"We've only had the two races and a bunch of workouts, and nothing seems to faze him. We're going to shoot for the big one if we can."

If Tiz the Law takes them to the 146th running of the Kentucky Derby Presented by Woodford Reserve, it will be without many of the original Sackatoga partners in Funny Cide. From the group of 10 owners in the 2003 Derby winner, only Knowlton and Lew Titterton remain involved with Tiz the Law. Some partners died, and others "fell away" from horse ownership, Knowlton said.

After racing, Funny Cide took up residence in the Hall of Champions at the Kentucky Horse Park in December 2008, where fans continue to visit the champion 3-year-old of 2003. He has also made periodic visits to tracks such as Churchill Downs and Saratoga, where his accomplishments were celebrated. Besides the Derby, Funny Cide won such prestigious races as the Preakness Stakes at Pimlico and Jockey Club Gold Cup at Belmont.

Besides Knowlton and Titterton, the current group of Sackatoga owners includes 30 others from across the country, most of whom are investors in other horses in the partnership.

Sackatoga – a name derived from the original partners' roots in Sackets Harbor, N.Y., and its current ties to Saratoga Springs – typically buys only a few horses each year, all New York-breds. Other than Funny Cide, who retired with earnings of over $3.5 million, and Tiz the Law, with an expanding bankroll of $317,900, no others have won graded stakes since the partnership's inception in 2000.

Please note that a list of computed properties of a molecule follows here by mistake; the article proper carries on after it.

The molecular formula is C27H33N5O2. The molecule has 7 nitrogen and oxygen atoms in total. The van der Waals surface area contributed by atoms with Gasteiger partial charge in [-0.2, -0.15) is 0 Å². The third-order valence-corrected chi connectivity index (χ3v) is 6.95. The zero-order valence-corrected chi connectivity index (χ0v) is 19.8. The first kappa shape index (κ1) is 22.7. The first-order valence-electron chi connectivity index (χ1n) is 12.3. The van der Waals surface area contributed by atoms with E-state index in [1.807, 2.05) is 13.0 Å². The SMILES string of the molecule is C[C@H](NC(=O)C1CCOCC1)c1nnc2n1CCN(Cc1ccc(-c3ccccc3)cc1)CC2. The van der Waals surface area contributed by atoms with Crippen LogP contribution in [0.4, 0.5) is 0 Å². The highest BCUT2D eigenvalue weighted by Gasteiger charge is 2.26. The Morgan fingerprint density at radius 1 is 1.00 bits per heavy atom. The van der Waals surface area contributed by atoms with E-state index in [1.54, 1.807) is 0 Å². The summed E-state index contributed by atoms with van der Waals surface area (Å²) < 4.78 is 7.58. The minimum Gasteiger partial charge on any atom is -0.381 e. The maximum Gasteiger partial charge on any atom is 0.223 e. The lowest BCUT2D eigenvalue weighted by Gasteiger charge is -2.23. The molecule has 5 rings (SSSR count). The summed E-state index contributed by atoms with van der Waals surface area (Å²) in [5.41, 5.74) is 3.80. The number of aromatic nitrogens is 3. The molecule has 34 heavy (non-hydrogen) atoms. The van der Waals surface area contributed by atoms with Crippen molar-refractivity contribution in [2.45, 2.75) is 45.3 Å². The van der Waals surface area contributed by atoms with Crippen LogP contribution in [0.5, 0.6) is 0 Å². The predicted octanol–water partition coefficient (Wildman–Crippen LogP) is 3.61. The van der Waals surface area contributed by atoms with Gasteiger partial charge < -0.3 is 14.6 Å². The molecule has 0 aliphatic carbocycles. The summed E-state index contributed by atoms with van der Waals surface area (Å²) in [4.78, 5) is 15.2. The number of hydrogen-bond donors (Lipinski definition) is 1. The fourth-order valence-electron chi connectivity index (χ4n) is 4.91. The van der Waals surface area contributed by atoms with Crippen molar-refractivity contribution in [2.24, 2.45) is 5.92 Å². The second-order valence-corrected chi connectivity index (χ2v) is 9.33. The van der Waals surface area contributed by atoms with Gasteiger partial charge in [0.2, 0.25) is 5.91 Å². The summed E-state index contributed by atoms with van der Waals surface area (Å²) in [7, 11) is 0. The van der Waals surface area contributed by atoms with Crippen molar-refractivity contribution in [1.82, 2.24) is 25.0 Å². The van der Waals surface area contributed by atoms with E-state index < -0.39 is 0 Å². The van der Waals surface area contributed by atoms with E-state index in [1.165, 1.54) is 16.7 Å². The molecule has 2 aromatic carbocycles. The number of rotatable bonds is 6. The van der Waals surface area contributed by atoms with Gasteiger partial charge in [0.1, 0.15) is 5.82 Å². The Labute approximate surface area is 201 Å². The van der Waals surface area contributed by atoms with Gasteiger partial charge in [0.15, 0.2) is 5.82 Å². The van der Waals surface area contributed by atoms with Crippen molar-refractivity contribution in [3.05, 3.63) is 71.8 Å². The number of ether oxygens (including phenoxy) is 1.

Through this long stretch, Sackatoga and Tagg have remained together. Knowlton remains proud of the veteran horseman and his assistant Robin Smullen.

"I tell everybody when you have a trainer that took you to the Kentucky Derby and wins that race, which is the race that everybody in the world wants to win, you better have a very good reason to break up the partnership," Knowlton said. "Largely as the operating manager at Sackatoga Stable, I am the one that deals with Barclay and Robin on a day-to-day basis. We have a good understanding. I respect the two of them for what they do with the horses, the care they give the horses. I tell everybody, 'Barclay Tagg, give him a good horse and he knows what to do with it.' I try not to get in the way."

Tiz the Law provides Sackatoga with a new opportunity: the potential of a stallion. Knowlton already has fielded inquiries from stud farms, and more will follow should Tiz the Law win the Kentucky Jockey Club. A victory would position him for a bright 3-year-old campaign and earn him Eclipse Award support for year-end championship voting.

"Funny Cide came under the radar screen. Until he won the Derby, he had no respect from anybody, really," Knowlton said. "This guy, he's right out there. So in a sense, it's different. There was never really any pressure with Funny Cide until after he won the Derby. With this guy, everybody is scrutinizing every move you make because, at this point, he is one of the horses that people feel have a real opportunity on the first Saturday in May."